Two general questions are of vital importance here. They are inter-linked and to a large extent interdependent. The first is, what are the boundaries of legitimate disagreement among historians? The second is, how far do historians' interpretations depend on a selective reading of the evidence and where does selectivity end and bias begin? The answers to both are fundamental to the business of being a historian. Historians bring a whole variety of ideas, theories, even preconceptions to the evidence to help them frame the questions they want to ask of it and guide their selection of what they want to consult. But once they get to work on the documents, they have a duty to read the evidence as fully and fairly as they can. If it contradicts some of the assumptions they have brought to it, they have to jettison those assumptions...What a professional historian does is to take the whole of the source in question into account, and check it against other relevant sources to reach a reasoned conclusion that will withstand critical scrutiny by other historians who look at the same material... Reputable and professional historians do not suppress parts of quotations from documents that go against their own case, but take them into account and if necessary amend their own case accordingly. From _Lying About Hitler: History, Holocaust and the David Irving Trial_, 250-251
In each of the following chapters, dealing in turn with policing and repression, culture and propaganda, religion and education, the economy, society and everyday life, racial policy and antisemitism, and foreign policy, the overriding imperative of preparing Germany and its people for a major war emerges clearly as the common thread. But that imperative was neither rational in itself, nor followed in a coherent way. In one area after another, the contradictions and inner irrationalities of the regime emerge; the Nazi's headlong rush to war contained the seeds of the Third Reich's eventual destruction. How and why this should be so is one of the major questions that run through this book and binds its separate parts together. So do many further questions: about the extent to which the Third Reich won over the German people; the manner in which it worked; the degree to which Hitler, rather than broader systematic factors inherent in the structure of the Third Reich as a whole, drove policy onward; the possibilities of opposition, resistence, and dissent or even non-conformity to the dictates of National Socialism under a dictatorship that claimed the total allegiance of all its citizens; the nature of the Third Reich's relationship with modernity; the ways in which its policies in different areas resembled, or differed from, those pursued elsewhere in Europe and beyond during the 1930s; and much more besides.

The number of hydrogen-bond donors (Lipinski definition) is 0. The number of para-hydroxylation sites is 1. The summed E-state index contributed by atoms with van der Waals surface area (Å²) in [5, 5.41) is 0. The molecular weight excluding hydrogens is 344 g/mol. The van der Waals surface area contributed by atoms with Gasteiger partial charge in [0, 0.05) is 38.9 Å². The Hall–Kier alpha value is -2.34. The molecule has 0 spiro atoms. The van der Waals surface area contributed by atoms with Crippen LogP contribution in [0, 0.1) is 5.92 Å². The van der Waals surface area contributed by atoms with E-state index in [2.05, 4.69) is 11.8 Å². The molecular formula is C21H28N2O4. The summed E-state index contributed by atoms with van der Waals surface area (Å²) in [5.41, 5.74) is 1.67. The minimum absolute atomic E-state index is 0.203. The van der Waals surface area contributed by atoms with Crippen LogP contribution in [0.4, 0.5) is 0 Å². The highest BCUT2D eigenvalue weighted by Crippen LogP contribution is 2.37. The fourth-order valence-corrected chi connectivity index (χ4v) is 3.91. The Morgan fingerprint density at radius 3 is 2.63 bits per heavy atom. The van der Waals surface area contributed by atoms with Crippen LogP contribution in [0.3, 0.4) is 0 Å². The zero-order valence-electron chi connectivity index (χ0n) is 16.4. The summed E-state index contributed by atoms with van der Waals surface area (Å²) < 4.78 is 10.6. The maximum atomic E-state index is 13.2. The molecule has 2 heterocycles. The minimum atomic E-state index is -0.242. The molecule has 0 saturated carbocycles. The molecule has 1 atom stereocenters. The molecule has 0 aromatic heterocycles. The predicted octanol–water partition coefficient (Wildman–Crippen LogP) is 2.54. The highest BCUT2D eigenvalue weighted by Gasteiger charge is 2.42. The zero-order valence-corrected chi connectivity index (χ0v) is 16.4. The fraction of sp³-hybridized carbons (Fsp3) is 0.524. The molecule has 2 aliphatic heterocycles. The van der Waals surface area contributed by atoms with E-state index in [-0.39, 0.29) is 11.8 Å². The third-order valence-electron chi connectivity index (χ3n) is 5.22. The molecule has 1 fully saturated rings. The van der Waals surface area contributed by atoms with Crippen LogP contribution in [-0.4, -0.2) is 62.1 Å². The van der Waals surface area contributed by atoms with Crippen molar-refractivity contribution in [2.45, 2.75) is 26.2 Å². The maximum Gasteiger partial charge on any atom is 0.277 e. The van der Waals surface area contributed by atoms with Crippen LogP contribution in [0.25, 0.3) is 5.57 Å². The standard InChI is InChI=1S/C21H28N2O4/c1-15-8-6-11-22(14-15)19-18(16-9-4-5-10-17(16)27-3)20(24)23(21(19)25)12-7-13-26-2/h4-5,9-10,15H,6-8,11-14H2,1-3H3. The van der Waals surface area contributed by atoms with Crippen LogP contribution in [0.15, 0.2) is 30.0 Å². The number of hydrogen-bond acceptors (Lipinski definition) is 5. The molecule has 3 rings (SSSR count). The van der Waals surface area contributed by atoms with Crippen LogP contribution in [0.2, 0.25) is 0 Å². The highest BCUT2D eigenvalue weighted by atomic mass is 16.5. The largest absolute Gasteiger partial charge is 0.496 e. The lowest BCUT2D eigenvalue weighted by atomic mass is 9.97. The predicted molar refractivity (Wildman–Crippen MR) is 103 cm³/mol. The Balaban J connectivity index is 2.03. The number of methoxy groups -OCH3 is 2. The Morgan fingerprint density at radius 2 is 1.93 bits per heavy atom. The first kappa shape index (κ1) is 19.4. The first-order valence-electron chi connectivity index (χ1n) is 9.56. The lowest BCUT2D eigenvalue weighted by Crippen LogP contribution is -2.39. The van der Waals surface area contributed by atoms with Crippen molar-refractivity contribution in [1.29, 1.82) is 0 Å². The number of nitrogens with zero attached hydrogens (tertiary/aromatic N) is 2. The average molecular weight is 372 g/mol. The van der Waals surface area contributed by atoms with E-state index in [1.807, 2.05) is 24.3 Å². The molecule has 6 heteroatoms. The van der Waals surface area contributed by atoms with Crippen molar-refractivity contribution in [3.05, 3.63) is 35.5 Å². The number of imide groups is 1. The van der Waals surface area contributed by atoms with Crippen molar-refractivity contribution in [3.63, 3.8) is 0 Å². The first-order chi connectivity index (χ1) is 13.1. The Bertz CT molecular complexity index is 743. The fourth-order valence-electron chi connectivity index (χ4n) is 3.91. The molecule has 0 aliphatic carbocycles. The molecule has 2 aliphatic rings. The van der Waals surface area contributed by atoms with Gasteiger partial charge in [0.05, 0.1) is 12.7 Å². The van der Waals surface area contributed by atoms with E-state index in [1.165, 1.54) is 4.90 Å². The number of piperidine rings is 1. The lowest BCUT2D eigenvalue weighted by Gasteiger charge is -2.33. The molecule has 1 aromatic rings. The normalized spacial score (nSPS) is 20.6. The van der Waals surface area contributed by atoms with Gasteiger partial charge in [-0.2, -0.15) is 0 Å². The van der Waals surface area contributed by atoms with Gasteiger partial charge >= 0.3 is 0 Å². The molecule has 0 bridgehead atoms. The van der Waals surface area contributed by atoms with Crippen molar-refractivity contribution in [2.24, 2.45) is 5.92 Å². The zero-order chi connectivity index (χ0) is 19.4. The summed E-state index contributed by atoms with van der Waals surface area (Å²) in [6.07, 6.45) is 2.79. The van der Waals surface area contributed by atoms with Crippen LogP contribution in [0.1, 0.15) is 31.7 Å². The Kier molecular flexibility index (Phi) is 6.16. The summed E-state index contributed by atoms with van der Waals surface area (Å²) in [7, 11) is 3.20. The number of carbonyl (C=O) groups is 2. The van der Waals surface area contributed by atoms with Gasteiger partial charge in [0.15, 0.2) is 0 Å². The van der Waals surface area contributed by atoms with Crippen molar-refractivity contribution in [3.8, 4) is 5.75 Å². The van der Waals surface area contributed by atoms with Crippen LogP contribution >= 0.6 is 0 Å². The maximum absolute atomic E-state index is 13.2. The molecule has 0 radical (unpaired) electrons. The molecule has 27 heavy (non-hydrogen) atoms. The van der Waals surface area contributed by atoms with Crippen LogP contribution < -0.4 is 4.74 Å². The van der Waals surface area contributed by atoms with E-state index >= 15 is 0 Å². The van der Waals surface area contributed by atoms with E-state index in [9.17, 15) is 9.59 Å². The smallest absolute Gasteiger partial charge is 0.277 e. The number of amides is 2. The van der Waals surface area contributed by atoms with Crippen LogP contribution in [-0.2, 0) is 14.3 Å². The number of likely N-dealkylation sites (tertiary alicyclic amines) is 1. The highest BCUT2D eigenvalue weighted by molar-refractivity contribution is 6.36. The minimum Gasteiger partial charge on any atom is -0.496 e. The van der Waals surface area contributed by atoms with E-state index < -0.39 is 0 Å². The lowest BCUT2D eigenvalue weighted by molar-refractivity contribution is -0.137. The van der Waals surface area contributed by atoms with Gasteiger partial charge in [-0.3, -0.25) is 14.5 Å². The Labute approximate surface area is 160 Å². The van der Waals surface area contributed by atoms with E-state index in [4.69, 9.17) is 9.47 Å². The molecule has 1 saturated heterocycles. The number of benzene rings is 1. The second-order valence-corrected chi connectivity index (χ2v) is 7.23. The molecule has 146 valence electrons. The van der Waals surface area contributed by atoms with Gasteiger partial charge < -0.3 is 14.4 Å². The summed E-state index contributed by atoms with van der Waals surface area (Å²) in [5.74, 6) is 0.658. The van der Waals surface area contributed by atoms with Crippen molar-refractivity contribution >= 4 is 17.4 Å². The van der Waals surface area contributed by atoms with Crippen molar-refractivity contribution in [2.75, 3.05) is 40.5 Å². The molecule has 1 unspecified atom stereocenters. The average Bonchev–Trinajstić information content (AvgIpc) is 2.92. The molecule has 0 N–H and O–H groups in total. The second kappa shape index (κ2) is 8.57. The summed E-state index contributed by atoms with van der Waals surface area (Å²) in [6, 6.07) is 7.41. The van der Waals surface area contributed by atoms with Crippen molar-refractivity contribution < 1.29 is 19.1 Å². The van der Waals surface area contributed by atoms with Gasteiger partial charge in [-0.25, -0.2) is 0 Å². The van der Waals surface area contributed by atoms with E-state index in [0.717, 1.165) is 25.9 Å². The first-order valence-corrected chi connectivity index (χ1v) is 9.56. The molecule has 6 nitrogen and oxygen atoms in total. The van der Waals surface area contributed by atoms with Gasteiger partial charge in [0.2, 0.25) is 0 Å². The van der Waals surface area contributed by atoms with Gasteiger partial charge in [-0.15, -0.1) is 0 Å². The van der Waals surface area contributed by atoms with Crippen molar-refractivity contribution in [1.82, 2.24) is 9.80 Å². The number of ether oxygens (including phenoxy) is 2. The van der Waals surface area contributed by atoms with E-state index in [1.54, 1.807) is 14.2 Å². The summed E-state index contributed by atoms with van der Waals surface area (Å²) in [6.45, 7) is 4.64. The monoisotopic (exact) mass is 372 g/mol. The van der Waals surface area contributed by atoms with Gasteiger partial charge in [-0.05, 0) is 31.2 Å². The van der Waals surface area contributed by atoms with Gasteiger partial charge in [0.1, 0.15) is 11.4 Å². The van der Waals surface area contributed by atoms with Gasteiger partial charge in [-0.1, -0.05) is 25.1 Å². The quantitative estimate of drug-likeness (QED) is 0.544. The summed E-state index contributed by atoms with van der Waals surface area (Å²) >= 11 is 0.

The extermination of the Jews has sometimes been seen as a kind of industrialized, assembly-line kind of mass murder, and this picture has at least some element of truth to it. No other genocide in history has been carried out by mechanical means - gassing - in specially constructed facilities like those in operation at Auschwitz or Treblinka. At the same time, however, these facilities did not operate efficiently or effectively, and if the impression given by calling them industrialized is that they were automated or impersonal, then it is a false one. Men such as Hess and Stangl and their subordinates tried to insulate themselves from the human dimensions of what they were doing by referring to their victims as 'cargo' or 'items.' Talking to Gerhard Stabenow, the head of the SS Security Service in Warsaw, in September 1942, Wilm Hosenfeld noted how the language Stabenow used distanced himself from the fact that what he was involved in was the mass murder of human beings: 'He speaks of the Jews as ants or other vermin, of their 'resettlement', that means their mass murder, as he would of the extermination of the bedbugs in the disinfestation of a house.' But at the same time such men were not immune from the human emotions they tried so hard to repress, and they remembered incidents in which individual women and children had appealed to their conscience, even if such appeals were in vain. The psychological strain that continual killing of unarmed civilians, including women and children, imposed on such men was considerable, just as it had been in the case of the SS Task Forces, whose troops had been shooting Jews in their hundreds of thousands before the first gas vans were deploted in an attempt not only to speed up the killing but also to make it somehow more impersonal.
Thus the pace, justification and mode of implementation of the genocide changed repeatedly from its inception in the summer of 1941. Examining the origins of 'the final solution' in terms of a process rather than a single decision uncovers a variety of impulses given by the Nazi leadership in general, and Hitler and Himmler in particular, to the fight against the supposed global enemy of the Germans. Overriding all of them, however, was the memory of 1918, the belief that the Jews, wherever and whoever they might be, threatened to undermine the German war effort, by engaging in subversion, partisan activities, Communist resistance movements and much else besides. What drove the exterminatory impulses of the Nazis, at every level of the hierarchy, was not the kind of contempt that stamped millions of Slavs as dispensable subhumans, but an ideologically pervasive mixture of fear and hatred, which blamed the Jews for all of Germany's ills, and sought their destruction as a matter of life and death, in the interests of Germany's survival.